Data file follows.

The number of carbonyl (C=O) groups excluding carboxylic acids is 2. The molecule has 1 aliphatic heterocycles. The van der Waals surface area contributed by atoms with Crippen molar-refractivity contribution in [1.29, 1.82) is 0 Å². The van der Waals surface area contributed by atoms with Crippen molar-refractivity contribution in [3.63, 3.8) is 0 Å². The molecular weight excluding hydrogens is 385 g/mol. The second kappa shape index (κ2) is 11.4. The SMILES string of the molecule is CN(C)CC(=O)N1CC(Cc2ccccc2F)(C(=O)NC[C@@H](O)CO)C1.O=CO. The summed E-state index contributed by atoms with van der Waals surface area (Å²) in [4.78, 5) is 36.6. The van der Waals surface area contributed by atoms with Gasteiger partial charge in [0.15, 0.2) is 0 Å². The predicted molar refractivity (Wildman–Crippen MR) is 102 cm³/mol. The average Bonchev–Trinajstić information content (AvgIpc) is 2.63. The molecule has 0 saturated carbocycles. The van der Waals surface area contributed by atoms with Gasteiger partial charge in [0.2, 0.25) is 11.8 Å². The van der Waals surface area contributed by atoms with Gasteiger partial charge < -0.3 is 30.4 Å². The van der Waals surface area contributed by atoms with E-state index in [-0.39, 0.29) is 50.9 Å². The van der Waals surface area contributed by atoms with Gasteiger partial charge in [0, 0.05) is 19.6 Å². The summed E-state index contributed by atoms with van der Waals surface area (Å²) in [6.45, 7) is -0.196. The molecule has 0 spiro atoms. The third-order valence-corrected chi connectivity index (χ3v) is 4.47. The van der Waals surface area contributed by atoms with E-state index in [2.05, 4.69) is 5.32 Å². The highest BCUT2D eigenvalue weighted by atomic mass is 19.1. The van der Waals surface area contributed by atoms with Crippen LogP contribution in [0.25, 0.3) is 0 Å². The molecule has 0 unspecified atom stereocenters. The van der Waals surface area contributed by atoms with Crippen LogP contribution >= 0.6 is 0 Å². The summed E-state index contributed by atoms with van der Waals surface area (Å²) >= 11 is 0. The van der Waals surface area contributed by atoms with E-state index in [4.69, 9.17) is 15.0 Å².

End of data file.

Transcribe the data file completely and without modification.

The number of carbonyl (C=O) groups excluding carboxylic acids is 2. The molecule has 1 aliphatic heterocycles. The van der Waals surface area contributed by atoms with Crippen molar-refractivity contribution in [1.29, 1.82) is 0 Å². The van der Waals surface area contributed by atoms with Crippen molar-refractivity contribution in [3.63, 3.8) is 0 Å². The molecular weight excluding hydrogens is 385 g/mol. The second kappa shape index (κ2) is 11.4. The SMILES string of the molecule is CN(C)CC(=O)N1CC(Cc2ccccc2F)(C(=O)NC[C@@H](O)CO)C1.O=CO. The summed E-state index contributed by atoms with van der Waals surface area (Å²) in [4.78, 5) is 36.6. The van der Waals surface area contributed by atoms with Gasteiger partial charge in [0.15, 0.2) is 0 Å². The predicted molar refractivity (Wildman–Crippen MR) is 102 cm³/mol. The average Bonchev–Trinajstić information content (AvgIpc) is 2.63. The molecule has 0 saturated carbocycles. The van der Waals surface area contributed by atoms with Gasteiger partial charge in [0.2, 0.25) is 11.8 Å². The van der Waals surface area contributed by atoms with Gasteiger partial charge < -0.3 is 30.4 Å². The van der Waals surface area contributed by atoms with E-state index in [-0.39, 0.29) is 50.9 Å². The van der Waals surface area contributed by atoms with Gasteiger partial charge in [0, 0.05) is 19.6 Å². The summed E-state index contributed by atoms with van der Waals surface area (Å²) in [6.45, 7) is -0.196. The molecule has 0 spiro atoms. The third-order valence-corrected chi connectivity index (χ3v) is 4.47. The van der Waals surface area contributed by atoms with E-state index in [2.05, 4.69) is 5.32 Å². The highest BCUT2D eigenvalue weighted by atomic mass is 19.1. The van der Waals surface area contributed by atoms with Crippen LogP contribution in [0.25, 0.3) is 0 Å². The molecule has 0 unspecified atom stereocenters. The van der Waals surface area contributed by atoms with Crippen LogP contribution >= 0.6 is 0 Å². The summed E-state index contributed by atoms with van der Waals surface area (Å²) >= 11 is 0. The van der Waals surface area contributed by atoms with E-state index in [4.69, 9.17) is 15.0 Å².